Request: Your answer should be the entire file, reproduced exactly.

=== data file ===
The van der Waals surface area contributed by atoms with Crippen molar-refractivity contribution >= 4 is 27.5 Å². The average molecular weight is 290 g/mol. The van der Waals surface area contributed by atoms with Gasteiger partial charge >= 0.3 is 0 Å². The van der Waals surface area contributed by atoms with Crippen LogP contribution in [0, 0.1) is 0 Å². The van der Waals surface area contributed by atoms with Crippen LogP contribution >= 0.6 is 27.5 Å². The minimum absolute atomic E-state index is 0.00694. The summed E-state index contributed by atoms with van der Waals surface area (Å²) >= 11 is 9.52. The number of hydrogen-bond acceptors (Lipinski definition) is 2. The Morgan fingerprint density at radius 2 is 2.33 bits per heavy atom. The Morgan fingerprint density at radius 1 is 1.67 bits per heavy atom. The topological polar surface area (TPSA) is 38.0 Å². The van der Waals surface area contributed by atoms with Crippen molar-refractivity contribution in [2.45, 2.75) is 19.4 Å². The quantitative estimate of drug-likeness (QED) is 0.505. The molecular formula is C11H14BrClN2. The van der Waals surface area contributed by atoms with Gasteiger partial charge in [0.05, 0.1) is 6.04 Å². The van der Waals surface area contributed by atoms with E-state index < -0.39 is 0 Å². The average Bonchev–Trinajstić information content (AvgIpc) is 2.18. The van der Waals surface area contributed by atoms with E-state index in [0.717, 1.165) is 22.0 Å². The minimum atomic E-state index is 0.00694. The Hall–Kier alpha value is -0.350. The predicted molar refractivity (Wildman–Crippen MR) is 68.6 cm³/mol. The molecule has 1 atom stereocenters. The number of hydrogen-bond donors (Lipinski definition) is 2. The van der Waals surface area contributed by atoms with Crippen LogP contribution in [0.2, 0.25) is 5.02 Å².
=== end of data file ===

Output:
The van der Waals surface area contributed by atoms with Crippen molar-refractivity contribution >= 4 is 27.5 Å². The average molecular weight is 290 g/mol. The van der Waals surface area contributed by atoms with Gasteiger partial charge >= 0.3 is 0 Å². The van der Waals surface area contributed by atoms with Crippen LogP contribution in [0, 0.1) is 0 Å². The van der Waals surface area contributed by atoms with Crippen LogP contribution >= 0.6 is 27.5 Å². The minimum absolute atomic E-state index is 0.00694. The summed E-state index contributed by atoms with van der Waals surface area (Å²) >= 11 is 9.52. The number of hydrogen-bond acceptors (Lipinski definition) is 2. The Morgan fingerprint density at radius 2 is 2.33 bits per heavy atom. The Morgan fingerprint density at radius 1 is 1.67 bits per heavy atom. The topological polar surface area (TPSA) is 38.0 Å². The van der Waals surface area contributed by atoms with Crippen molar-refractivity contribution in [2.45, 2.75) is 19.4 Å². The quantitative estimate of drug-likeness (QED) is 0.505. The molecular formula is C11H14BrClN2. The van der Waals surface area contributed by atoms with Gasteiger partial charge in [0.05, 0.1) is 6.04 Å². The van der Waals surface area contributed by atoms with E-state index < -0.39 is 0 Å². The average Bonchev–Trinajstić information content (AvgIpc) is 2.18. The van der Waals surface area contributed by atoms with E-state index in [0.717, 1.165) is 22.0 Å². The minimum atomic E-state index is 0.00694. The Hall–Kier alpha value is -0.350. The predicted molar refractivity (Wildman–Crippen MR) is 68.6 cm³/mol. The molecule has 1 atom stereocenters. The number of hydrogen-bond donors (Lipinski definition) is 2. The van der Waals surface area contributed by atoms with Crippen LogP contribution in [0.2, 0.25) is 5.02 Å².